Asteroid treasure, COVID vaccine and public peer review

Members of JAXA retrieve a capsule dropped by Hayabusa2 in Woomera, southern Australia.

The Hayabusa2 capsule that landed in the desert in South Australia.Credit: AP/Shutterstock

Asteroid dust recovered from Hayabusa2

Japan’s mission to bring asteroid dust back to Earth has succeeded. The Japan Aerospace Exploration Agency (JAXA) confirmed on 14 December that a capsule from the spacecraft Hayabusa2, which landed in an Australian desert last week, contained black grains from asteroid Ryugu. It is only the second time that scientists have returned material from an asteroid.

Hayabusa2 collected the samples during a year and a half of poking and prodding Ryugu — a small asteroid shaped like a squashed sphere, peppered with giant boulders. Ryugu is a C-type, or carbon-rich, asteroid, which scientists think contains organic and hydrated minerals preserved from as far back as 4.6 billion years ago. The samples could help to explain how Earth became covered with water. Scientists think water came on asteroids or similar planetary bodies from the outer regions of the Solar System.

“The samples containing precious asteroid material will provide scientists with key information about the formation of the Solar System,” says Ed Kruzins, director of the Canberra Deep Space Communication Complex at the Commonwealth Scientific and Industrial Research Organisation, which helped to track the spacecraft and its encounter with the asteroid.

Moderna’s COVID vaccine wins US approval

A week after granting an emergency-use authorization for the country’s first COVID‑19 vaccine, US regulators have followed with a second: another RNA vaccine, made by Moderna of Cambridge, Massachusetts.

The authorization came after a panel of external advisers to the US Food and Drug Administration (FDA) voted to recommend use of the vaccine on 17 December. A similar vaccine made by Pfizer of New York City and BioNTech of Mainz, Germany, had already received emergency authorization from US and UK regulators. The green light is a first for Moderna, a ten-year-old biotechnology company that pledged to revolutionize medicine by harnessing RNA in therapies, but had yet to get a drug or vaccine into the clinic.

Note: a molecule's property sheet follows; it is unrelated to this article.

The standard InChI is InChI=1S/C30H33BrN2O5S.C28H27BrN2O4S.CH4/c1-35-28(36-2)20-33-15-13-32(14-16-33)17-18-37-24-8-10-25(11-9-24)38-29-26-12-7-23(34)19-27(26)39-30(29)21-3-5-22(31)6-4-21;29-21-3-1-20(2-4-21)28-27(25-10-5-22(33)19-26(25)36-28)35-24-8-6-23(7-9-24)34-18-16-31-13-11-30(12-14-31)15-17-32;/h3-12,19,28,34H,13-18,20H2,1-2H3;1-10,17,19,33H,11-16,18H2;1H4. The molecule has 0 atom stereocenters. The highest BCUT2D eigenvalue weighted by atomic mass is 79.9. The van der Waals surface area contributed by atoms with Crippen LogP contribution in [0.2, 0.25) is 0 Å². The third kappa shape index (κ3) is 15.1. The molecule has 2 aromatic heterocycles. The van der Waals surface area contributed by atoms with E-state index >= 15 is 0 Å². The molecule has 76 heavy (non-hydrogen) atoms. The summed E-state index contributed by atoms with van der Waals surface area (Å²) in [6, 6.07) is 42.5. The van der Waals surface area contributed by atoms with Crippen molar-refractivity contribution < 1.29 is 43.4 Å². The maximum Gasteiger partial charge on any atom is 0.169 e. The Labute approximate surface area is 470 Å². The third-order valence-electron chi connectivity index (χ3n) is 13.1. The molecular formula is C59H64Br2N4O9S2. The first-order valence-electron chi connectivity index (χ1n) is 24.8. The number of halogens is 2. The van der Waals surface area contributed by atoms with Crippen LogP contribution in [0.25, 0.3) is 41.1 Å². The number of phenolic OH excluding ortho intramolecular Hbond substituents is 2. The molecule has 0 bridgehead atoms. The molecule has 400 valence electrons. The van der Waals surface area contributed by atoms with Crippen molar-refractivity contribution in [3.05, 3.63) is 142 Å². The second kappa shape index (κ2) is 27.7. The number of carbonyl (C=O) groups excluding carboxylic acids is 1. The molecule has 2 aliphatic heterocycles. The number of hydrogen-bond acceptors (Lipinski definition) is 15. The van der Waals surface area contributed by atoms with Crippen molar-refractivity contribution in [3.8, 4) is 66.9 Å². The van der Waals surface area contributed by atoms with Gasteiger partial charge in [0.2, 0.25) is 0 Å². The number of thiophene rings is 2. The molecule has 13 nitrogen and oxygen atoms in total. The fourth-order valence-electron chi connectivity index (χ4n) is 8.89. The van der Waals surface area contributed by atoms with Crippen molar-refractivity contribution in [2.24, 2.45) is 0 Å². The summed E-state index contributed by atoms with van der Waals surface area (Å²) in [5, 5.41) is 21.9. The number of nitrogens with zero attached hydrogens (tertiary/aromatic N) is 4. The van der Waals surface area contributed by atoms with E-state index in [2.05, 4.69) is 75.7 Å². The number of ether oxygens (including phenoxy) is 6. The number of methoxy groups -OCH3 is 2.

FDA advisers spent much of the 17 December meeting discussing when and how to offer a vaccine to participants in the placebo arm of Moderna’s trial after authorization. Once a coronavirus vaccine becomes available, participants might choose to leave the trial to guarantee that they can get a jab. Maintaining the integrity of clinical trials — to collect data on long-term safety and the duration of protection — is a looming challenge for developers.

Journal announces ‘preprint first’ publishing model

The open-access journal eLife has unveiled plans to introduce a new publishing model. Starting next July, the journal will adopt a “publish, then review” policy, and will make all of its peer-review reports publicly available.

Under the policy, which the journal announced on 1 December (M. B. Eisen et al. eLife 9, e64910; 2020), eLife will only review and publish papers that have already been posted on a preprint server, such as bioRxiv, medRxiv or arXiv. Submitted papers that aren’t already on preprint servers will be posted on bioRxiv or medRxiv.

One of the driving forces behind the policy change was an internal analysis, which revealed that around 70% of the papers reviewed by eLife during May, June and July 2020 had already been posted as preprints.

The new policy won’t come into effect right away. Over the next six months, authors will be able to opt out of posting their submitted manuscripts as preprints, but will be asked to explain the reason.

eLife also plans to start posting all of its peer-review reports on preprint servers, whether or not a paper is accepted for publication. The authors of rejected papers will be allowed to delay the posting of their reviews until their articles are accepted elsewhere. The journal is developing a platform, Sciety, for sharing public peer reviews.

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